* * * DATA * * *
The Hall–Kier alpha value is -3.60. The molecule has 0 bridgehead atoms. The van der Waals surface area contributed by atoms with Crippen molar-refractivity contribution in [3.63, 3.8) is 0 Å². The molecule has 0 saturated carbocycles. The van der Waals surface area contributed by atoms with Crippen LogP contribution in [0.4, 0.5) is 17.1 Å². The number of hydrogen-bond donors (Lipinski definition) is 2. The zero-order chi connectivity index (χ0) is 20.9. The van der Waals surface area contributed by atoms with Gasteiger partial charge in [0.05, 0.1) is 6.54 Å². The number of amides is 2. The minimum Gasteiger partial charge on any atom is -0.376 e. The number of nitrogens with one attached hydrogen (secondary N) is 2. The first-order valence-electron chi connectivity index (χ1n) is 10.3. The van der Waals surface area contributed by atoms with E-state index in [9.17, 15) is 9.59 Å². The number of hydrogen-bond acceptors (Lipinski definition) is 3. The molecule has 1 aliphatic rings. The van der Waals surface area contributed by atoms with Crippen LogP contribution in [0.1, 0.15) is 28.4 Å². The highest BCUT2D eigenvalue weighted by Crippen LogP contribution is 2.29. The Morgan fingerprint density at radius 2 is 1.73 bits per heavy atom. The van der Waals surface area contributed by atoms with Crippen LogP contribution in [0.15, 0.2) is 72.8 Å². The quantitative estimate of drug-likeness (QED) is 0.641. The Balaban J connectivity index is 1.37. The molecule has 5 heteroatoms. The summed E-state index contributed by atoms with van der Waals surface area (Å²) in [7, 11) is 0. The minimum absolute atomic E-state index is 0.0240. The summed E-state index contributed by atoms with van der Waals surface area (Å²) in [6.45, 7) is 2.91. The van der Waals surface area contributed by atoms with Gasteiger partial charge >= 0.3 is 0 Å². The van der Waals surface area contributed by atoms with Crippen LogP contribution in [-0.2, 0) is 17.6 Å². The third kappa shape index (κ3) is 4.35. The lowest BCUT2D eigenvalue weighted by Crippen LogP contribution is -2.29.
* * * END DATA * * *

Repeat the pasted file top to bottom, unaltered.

The Hall–Kier alpha value is -3.60. The molecule has 0 bridgehead atoms. The van der Waals surface area contributed by atoms with Crippen molar-refractivity contribution in [3.63, 3.8) is 0 Å². The molecule has 0 saturated carbocycles. The van der Waals surface area contributed by atoms with Crippen LogP contribution in [0.4, 0.5) is 17.1 Å². The number of hydrogen-bond donors (Lipinski definition) is 2. The zero-order chi connectivity index (χ0) is 20.9. The van der Waals surface area contributed by atoms with Gasteiger partial charge in [0.05, 0.1) is 6.54 Å². The number of amides is 2. The minimum Gasteiger partial charge on any atom is -0.376 e. The number of nitrogens with one attached hydrogen (secondary N) is 2. The first-order valence-electron chi connectivity index (χ1n) is 10.3. The van der Waals surface area contributed by atoms with E-state index in [9.17, 15) is 9.59 Å². The number of hydrogen-bond acceptors (Lipinski definition) is 3. The molecule has 1 aliphatic rings. The van der Waals surface area contributed by atoms with Crippen LogP contribution in [0.1, 0.15) is 28.4 Å². The highest BCUT2D eigenvalue weighted by Crippen LogP contribution is 2.29. The Morgan fingerprint density at radius 2 is 1.73 bits per heavy atom. The van der Waals surface area contributed by atoms with Crippen LogP contribution in [0.15, 0.2) is 72.8 Å². The quantitative estimate of drug-likeness (QED) is 0.641. The Balaban J connectivity index is 1.37. The molecule has 5 heteroatoms. The summed E-state index contributed by atoms with van der Waals surface area (Å²) in [7, 11) is 0. The minimum absolute atomic E-state index is 0.0240. The summed E-state index contributed by atoms with van der Waals surface area (Å²) in [6.45, 7) is 2.91. The van der Waals surface area contributed by atoms with Gasteiger partial charge >= 0.3 is 0 Å². The van der Waals surface area contributed by atoms with Crippen LogP contribution in [-0.2, 0) is 17.6 Å². The third kappa shape index (κ3) is 4.35. The lowest BCUT2D eigenvalue weighted by Crippen LogP contribution is -2.29.